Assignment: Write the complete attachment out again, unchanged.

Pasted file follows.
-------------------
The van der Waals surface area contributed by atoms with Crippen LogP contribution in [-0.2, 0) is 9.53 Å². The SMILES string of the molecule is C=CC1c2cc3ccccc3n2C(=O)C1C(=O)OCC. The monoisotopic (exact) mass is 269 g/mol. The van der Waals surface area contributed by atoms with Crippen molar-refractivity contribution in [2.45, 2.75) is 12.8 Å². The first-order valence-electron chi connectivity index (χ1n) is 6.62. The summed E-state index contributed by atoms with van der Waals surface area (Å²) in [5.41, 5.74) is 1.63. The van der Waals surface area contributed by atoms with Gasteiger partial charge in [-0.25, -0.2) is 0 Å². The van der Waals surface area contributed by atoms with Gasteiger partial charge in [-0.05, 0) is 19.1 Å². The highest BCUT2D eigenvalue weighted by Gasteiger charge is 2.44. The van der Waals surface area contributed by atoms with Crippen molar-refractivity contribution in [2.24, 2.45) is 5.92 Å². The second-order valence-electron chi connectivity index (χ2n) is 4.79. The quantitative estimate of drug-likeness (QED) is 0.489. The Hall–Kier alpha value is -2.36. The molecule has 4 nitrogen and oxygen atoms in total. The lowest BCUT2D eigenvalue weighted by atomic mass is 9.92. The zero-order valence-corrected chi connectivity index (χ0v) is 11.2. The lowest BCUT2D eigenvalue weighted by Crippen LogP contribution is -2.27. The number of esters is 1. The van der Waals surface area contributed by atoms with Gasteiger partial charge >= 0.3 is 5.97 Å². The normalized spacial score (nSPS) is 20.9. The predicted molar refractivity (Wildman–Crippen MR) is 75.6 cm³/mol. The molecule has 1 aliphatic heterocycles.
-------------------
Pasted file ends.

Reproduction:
The van der Waals surface area contributed by atoms with Crippen LogP contribution in [-0.2, 0) is 9.53 Å². The SMILES string of the molecule is C=CC1c2cc3ccccc3n2C(=O)C1C(=O)OCC. The monoisotopic (exact) mass is 269 g/mol. The van der Waals surface area contributed by atoms with Crippen molar-refractivity contribution in [2.45, 2.75) is 12.8 Å². The first-order valence-electron chi connectivity index (χ1n) is 6.62. The summed E-state index contributed by atoms with van der Waals surface area (Å²) in [5.41, 5.74) is 1.63. The van der Waals surface area contributed by atoms with Gasteiger partial charge in [-0.25, -0.2) is 0 Å². The van der Waals surface area contributed by atoms with Gasteiger partial charge in [-0.05, 0) is 19.1 Å². The highest BCUT2D eigenvalue weighted by Gasteiger charge is 2.44. The van der Waals surface area contributed by atoms with Crippen molar-refractivity contribution in [2.24, 2.45) is 5.92 Å². The second-order valence-electron chi connectivity index (χ2n) is 4.79. The quantitative estimate of drug-likeness (QED) is 0.489. The Hall–Kier alpha value is -2.36. The molecule has 4 nitrogen and oxygen atoms in total. The lowest BCUT2D eigenvalue weighted by atomic mass is 9.92. The zero-order valence-corrected chi connectivity index (χ0v) is 11.2. The lowest BCUT2D eigenvalue weighted by Crippen LogP contribution is -2.27. The number of esters is 1. The van der Waals surface area contributed by atoms with Gasteiger partial charge >= 0.3 is 5.97 Å². The normalized spacial score (nSPS) is 20.9. The predicted molar refractivity (Wildman–Crippen MR) is 75.6 cm³/mol. The molecule has 1 aliphatic heterocycles.